- The Washington Times - Wednesday, June 20, 2001

Several senators yesterday said they opposed a controversial measure to change the Telecommunications Act of 1996 in order to help the Bell telephone companies.

Their opposition makes it unlikely the bill will make it through the Senate.

"It's the biggest bunch of nonsense I've ever heard," said Sen. Ernest F. Hollings, a South Carolina Democrat and the new chairman of the Senate Commerce, Science and Transportation Committee.

"The fact is that Congress should not help the Bells extend their monopolies," he said at a Senate hearing yesterday on local phone competition.

The Bells Verizon Communications Inc., BellSouth Corp., SBC Communications Inc. and Qwest Communications International Inc. are lobbying in favor of the bill cos-ponsored by Rep. Billy Tauzin, Louisiana Republican, and Rep. John D. Dingell, Michigan Democrat. The measure would let the Bells stop leasing lines and equipment to competitors and carry data across long distances.

The 1996 telecommunications law gave the Bells the right to expand into long-distance calling service, but only after opening their local markets to competition. Since most Internet traffic travels beyond local calling areas, the 1996 law also keeps the Bells from marketing high-speed Internet service before opening local calling markets to competitors.

Mr. Hollings and other powerful lawmakers said the 1996 law needs more enforcement, not changes.

Sen. John McCain, Arizona Republican, said stricter enforcement of the telecommunications act could reduce local-calling rates by increasing the number of phone companies in a calling area.

"Unfortunately, we have not seen the lower prices promised by the telecommunications act. We have consistently seen prices rise since the act's passage," Mr. McCain said.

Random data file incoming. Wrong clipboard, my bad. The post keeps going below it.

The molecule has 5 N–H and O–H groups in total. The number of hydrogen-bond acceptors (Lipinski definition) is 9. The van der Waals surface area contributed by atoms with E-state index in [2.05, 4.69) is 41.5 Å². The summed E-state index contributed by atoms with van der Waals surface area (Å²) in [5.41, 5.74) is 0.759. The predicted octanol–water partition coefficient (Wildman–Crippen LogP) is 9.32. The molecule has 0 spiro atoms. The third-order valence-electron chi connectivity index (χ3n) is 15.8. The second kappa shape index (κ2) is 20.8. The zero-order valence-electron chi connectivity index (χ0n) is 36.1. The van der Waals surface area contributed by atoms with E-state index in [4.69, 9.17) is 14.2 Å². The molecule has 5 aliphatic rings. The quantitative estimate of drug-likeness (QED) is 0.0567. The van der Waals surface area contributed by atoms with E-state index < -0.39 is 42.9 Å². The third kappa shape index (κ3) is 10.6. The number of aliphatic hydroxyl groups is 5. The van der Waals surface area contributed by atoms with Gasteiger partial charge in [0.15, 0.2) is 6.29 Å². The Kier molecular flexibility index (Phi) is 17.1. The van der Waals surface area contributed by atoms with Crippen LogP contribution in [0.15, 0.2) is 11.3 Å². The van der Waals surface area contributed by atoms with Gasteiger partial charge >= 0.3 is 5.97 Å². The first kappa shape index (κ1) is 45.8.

Local phone prices have increased 12 percent since 1996, he said.

The Bell companies blamed raising prices on regulations that they said make marketing local-calling service unattractive to competitors.

"At no time have we been more regulated than today. We are as far away from deregulation as you can possibly imagine," BellSouth Executive Vice President Margaret H. Greene told lawmakers.

Bell rivals called on lawmakers to boost the fines levied against the Baby Bells for violating the telecommunications act to help preserve competition.

A Federal Communications Commission report last December concluded that competitive local-exchange carriers had just an 8 percent share of local phone customers.

"To ensure that the promise of the telecom act is fulfilled, Congress should significantly increase the penalties for violations to a maximum penalty of 1 percent of a company's quarterly revenue," said Royce J. Holland, chairman and chief executive of Dallas-based Allegiance Telecom Inc., a competitive local-exchange carrier.

The House Energy and Commerce Committee approved the Tauzin-Dingell bill last month, but the Judiciary Committee rejected it last week.

AT&T; Corp. Chairman and Chief Executive C. Michael Armstrong, an opponent of the Tauzin-Dingell measure, told reporters after testifying before lawmakers he believes the bill has no chance of earning Senate approval.

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